Candidate scorecards are a great way to keep yourself honest about what matters most for any given role. It also helps keep you and your team on the same page at all times.

Evaluating candidates in this way will help your team think through their candidate preferences and get super, super specific about their feedback throughout the hiring process.

Rather than a colleague saying, “This candidate is the best so far,” without any further explanation, they will instead be encouraged to back their opinion up with specific details supporting their case.

candidate scorecards

Example of candidate scorecards with built-in team collaboration

With hundreds of applications and weeks (or months) of interviews, it’s more important than ever to collect your team’s feedback and to keep it all in one place.

That way, all of the decision-makers can weigh in and go back and review each candidate’s qualifications to ensure that those who are qualified are quickly moved up the hiring pipeline without getting lost in the shuffle.

3. They help you find A-players by building a repeatable process.

Have you ever wished you could clone a top performer at your company?

I know I have!

The best way to make another successful hire is to look at the qualities of your top performers and find commonalities — then hire for those traits when relevant.

Creating a list of desired qualities for every role in your company means that you will be able to build a repeatable, scalable process that will help you identify top talent for years to come.


Let’s say you made a great hire earlier this year and you’re now looking to hire more A-players.

Since your last hire ended up working out and being a top performer, then surely your next hire will be just as great, right?

The answer is maybe, and your chances are much lower if you don’t have a process in place.

Let’s consider this: How much better would you feel if you had reassurance that the same winning process could be repeated?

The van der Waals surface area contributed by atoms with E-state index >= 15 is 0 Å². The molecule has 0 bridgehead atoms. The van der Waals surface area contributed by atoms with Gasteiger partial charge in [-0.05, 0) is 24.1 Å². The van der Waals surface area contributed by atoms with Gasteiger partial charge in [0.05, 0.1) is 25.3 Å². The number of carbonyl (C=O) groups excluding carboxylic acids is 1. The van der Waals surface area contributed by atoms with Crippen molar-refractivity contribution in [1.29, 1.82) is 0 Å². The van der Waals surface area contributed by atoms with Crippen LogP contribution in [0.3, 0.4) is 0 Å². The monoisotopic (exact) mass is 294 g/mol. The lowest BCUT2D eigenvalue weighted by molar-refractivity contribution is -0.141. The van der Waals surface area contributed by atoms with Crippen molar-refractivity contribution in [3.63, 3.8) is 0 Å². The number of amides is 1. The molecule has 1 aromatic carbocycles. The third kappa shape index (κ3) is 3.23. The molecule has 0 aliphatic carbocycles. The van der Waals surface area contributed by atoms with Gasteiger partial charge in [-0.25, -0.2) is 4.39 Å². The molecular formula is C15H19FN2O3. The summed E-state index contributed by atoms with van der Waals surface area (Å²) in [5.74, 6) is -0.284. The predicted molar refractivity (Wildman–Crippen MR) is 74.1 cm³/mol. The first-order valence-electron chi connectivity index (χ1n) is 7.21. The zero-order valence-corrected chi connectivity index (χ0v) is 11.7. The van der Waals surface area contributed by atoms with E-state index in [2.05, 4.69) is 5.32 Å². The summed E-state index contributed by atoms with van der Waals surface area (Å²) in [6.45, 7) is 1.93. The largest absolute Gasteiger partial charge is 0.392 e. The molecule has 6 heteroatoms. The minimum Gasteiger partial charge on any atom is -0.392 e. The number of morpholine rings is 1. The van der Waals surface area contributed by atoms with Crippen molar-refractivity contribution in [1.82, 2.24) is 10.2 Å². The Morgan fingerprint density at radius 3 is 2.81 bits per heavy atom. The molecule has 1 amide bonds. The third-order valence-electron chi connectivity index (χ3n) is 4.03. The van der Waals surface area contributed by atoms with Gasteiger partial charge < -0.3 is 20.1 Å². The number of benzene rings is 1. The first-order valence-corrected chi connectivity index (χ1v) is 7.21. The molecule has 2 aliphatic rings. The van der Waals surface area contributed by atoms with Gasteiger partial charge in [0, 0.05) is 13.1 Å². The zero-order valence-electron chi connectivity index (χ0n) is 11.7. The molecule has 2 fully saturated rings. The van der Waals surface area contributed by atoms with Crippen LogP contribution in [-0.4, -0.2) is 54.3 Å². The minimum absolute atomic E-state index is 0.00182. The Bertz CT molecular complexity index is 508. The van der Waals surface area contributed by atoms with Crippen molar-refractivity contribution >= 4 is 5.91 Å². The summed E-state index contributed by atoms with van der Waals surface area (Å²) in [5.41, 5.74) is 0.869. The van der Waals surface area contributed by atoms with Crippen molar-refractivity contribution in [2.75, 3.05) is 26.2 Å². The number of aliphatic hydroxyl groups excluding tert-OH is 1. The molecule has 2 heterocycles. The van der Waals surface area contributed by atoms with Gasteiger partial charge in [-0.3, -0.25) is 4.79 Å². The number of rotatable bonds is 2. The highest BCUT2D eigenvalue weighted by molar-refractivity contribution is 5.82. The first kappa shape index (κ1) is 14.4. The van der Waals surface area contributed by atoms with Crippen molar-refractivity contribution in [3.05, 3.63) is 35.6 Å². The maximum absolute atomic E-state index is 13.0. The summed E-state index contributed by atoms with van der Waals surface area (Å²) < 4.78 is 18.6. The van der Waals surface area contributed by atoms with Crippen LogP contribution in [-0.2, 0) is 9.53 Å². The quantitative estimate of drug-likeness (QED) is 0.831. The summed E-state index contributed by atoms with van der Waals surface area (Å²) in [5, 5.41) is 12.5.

The key to this is keeping records, creating lists of desired qualifications, rating candidates based on these qualifications, and making notes throughout the interview process in order to stay consistent.

After all, how can something great be repeated if there are no documented processes in place?

4. Scorecards can help prove that you’re complying with employment law.

If you ever need to support or defend your hiring decisions, having records of the system you use to evaluate candidates fairly can sometimes help your case. This will help you prove that you evaluate all candidates for the same set of requirements.

The more records you have of what went into your hiring process (or why you made a hiring decision), the better — even if only for peace of mind.

Even if you don’t need those records now, there’s always a chance you will need them in the future.

5. Scorecards will help you avoid guesswork & stay organized when hiring.

Even though the hiring process can be chaotic at times, candidate scorecards can help you bring everything together and make sense of it all.

Rather than having to rely solely on memory (I’m pretty sure we all have enough to remember as is!), scorecards will help you keep your candidate evaluations consistent and easy to find later.

In turn, this helps you compare applications fairly, identify common themes, and increase the rate of successful hires for your company.

One bad hire can cause significant damage to a company’s morale, while one awesome hire can make a big impact for the better.

Using scorecards throughout your hiring process will help you identify those winners and hire even more of them!

Free Template to Download

Are you looking for an interview scorecard template? Grab your free download below.

Applicant Scorecard

Free Applicant Scorecard Template

This is built into HR Partner, but if you want to use an Excel version, download this here.

Download the Excel File



5 Ways Interview Scorecards Help Identify Talent

Category: Recruiting